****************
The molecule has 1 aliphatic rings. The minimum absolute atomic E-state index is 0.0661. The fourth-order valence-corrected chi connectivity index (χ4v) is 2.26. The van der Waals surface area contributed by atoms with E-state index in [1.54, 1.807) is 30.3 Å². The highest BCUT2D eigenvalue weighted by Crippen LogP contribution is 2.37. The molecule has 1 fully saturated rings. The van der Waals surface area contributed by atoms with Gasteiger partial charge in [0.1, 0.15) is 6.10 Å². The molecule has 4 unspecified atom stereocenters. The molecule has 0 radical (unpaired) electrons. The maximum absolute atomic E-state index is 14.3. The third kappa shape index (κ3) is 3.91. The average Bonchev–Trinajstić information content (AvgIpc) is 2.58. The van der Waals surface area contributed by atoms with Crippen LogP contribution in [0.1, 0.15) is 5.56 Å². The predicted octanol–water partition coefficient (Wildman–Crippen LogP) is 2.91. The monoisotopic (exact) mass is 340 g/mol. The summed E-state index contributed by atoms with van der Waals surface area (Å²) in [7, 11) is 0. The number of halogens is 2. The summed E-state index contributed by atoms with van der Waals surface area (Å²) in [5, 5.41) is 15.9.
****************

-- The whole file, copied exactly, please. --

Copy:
The molecule has 1 aliphatic rings. The minimum absolute atomic E-state index is 0.0661. The fourth-order valence-corrected chi connectivity index (χ4v) is 2.26. The van der Waals surface area contributed by atoms with E-state index in [1.54, 1.807) is 30.3 Å². The highest BCUT2D eigenvalue weighted by Crippen LogP contribution is 2.37. The molecule has 1 fully saturated rings. The van der Waals surface area contributed by atoms with Gasteiger partial charge in [0.1, 0.15) is 6.10 Å². The molecule has 4 unspecified atom stereocenters. The molecule has 0 radical (unpaired) electrons. The maximum absolute atomic E-state index is 14.3. The third kappa shape index (κ3) is 3.91. The average Bonchev–Trinajstić information content (AvgIpc) is 2.58. The van der Waals surface area contributed by atoms with Crippen LogP contribution in [0.1, 0.15) is 5.56 Å². The predicted octanol–water partition coefficient (Wildman–Crippen LogP) is 2.91. The monoisotopic (exact) mass is 340 g/mol. The summed E-state index contributed by atoms with van der Waals surface area (Å²) in [7, 11) is 0. The number of halogens is 2. The summed E-state index contributed by atoms with van der Waals surface area (Å²) in [5, 5.41) is 15.9.